Years of in situ investigation by Mars landers and rovers, plus analysis of Martian meteorites, have shown that oxychlorine species are ubiquitous on the Martian surface.
Two stable phases, perchlorate (ClO4-) and chlorate (ClO3-), are suggested in the samples where oxychlorine species are detected. However, the factors that control the ClO4-/ClO3- generation ratios are not well understood.
Recently, Dr. ZHAO Yuyan’s group from the Institute of Geochemistry of Chinese Academy of Sciences (CAS), in collaboration with Prof. WANG Junhu’s group from the Dalian Institute of Chemical Physics (DICP) of CAS, evaluated the influence of secondary iron minerals on the production of ClO4- and ClO3- on Mars.
This study was published in Nature Astronomy on Feb. 7.
The conceptual model for ClO3-/ClO4-generation ratios via UV and O3 oxidation in different surficial environments on Mars (Image by ZHAO Yuyan)
The ClO4-/ClO3- abundance ratio is critical for the redox conditions, aqueous environments, and habitability on Mars due to their different physical and chemical characteristics.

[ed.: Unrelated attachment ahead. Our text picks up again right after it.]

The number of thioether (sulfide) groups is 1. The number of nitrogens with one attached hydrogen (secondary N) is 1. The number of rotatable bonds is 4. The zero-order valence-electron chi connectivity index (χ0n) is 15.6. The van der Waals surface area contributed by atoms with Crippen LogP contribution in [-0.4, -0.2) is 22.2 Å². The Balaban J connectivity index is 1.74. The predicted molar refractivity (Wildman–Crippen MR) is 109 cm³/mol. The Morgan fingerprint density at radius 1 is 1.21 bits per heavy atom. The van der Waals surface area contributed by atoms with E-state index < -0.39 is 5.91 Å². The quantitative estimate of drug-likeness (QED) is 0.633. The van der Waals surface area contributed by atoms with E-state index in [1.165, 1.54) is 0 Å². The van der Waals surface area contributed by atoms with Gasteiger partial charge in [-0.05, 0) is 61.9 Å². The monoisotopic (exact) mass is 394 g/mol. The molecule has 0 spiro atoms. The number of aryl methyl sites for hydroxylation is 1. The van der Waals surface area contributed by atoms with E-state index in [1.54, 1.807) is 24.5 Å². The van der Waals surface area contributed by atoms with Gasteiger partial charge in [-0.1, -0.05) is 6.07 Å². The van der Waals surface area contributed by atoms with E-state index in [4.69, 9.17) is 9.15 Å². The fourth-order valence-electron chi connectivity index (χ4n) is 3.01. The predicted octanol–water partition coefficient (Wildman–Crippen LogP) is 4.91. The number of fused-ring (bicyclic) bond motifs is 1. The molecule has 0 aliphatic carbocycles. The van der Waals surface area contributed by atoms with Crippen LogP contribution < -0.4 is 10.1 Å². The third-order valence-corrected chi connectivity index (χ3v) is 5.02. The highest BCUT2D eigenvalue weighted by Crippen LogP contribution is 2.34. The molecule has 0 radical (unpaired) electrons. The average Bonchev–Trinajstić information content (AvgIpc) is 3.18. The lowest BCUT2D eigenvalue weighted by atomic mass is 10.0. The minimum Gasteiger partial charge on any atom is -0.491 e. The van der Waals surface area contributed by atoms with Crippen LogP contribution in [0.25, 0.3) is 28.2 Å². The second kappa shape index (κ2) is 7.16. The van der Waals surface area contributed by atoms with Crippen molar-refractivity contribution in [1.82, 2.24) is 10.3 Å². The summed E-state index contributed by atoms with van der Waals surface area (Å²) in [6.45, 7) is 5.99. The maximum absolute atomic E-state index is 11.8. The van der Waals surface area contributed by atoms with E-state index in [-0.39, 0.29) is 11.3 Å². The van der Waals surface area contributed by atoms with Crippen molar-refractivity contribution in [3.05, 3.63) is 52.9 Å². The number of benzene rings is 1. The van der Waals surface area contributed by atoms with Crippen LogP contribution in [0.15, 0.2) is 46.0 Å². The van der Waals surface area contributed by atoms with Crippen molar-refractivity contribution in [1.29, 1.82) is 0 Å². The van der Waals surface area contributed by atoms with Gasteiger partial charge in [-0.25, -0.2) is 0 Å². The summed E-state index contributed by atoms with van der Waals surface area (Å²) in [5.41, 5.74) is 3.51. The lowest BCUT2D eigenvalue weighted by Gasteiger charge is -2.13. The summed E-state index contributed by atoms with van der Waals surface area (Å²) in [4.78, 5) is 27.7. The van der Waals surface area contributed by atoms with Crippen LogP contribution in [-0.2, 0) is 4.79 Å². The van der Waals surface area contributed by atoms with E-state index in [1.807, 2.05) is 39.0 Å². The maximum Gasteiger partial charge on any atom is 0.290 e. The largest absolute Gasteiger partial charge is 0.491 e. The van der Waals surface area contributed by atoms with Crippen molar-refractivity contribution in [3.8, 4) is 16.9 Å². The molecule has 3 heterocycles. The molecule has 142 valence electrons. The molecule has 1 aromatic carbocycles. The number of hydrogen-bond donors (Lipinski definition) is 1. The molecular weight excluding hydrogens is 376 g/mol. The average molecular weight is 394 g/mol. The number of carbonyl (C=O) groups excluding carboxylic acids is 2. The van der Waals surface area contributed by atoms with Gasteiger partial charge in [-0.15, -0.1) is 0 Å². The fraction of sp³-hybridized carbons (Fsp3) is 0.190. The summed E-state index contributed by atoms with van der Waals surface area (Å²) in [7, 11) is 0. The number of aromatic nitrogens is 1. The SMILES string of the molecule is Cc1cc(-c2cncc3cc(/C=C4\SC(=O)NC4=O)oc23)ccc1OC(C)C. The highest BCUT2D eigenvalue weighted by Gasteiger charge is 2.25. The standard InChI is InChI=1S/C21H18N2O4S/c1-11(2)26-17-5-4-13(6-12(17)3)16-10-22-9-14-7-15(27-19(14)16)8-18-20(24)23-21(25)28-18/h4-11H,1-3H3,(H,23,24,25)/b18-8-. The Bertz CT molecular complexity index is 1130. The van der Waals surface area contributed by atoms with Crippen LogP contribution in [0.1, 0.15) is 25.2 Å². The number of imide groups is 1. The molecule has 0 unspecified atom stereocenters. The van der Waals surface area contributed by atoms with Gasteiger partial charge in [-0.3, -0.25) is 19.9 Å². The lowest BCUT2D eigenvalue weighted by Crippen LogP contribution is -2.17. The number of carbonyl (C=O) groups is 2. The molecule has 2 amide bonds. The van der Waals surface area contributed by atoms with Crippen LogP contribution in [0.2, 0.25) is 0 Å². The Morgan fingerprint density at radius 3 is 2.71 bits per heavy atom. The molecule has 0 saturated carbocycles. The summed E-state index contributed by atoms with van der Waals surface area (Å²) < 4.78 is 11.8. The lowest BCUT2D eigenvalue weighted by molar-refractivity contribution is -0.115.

The researchers found that Fe secondary mineralogy was the dominant factor controlling the ClO4-/ClO3- generation ratio: Fe sulfates and Fe3+-montmorillonite mixed with NaCl produced much higher yields of ClO4- than of ClO3-, whereas the opposite was true for NaCl-Fe (hydr)oxide mixtures.
Mössbauer spectroscopy results indicated that akageneite decomposed under oxidative conditions when exposed to UV or ozone and formed a set of mixtures of akageneite, goethite, hematite, and an inferred Fe-(hydr)oxide phase. The released chloride would be catalyzed to form oxychlorine species dominated by chlorate by the mineral assemblage.
The study further indicated that the physical state of chloride (Cl-) and the characteristics of the co-occurring minerals had the most significant influence. In contrast, oxidation sources and atmospheric composition induced only secondary effects.
"This study highlighted ClO4-/ClO3- generation ratios in different surficial environments relevant to Mars," said Dr. ZHAO. "ClO3- rather than ClO4- should be the key focus of future oxychlorine-related studies for Mars, including the redox environment, habitability, in situ organic analysis, and in situ resource utilization on Mars."
This study was supported by Strategic Priority Program of CAS, the National Natural Science Foundation of China, Civil Aerospace Technology Pre-research Program, the International Partnership Program of CAS. (Text by ZHAO Yuyan)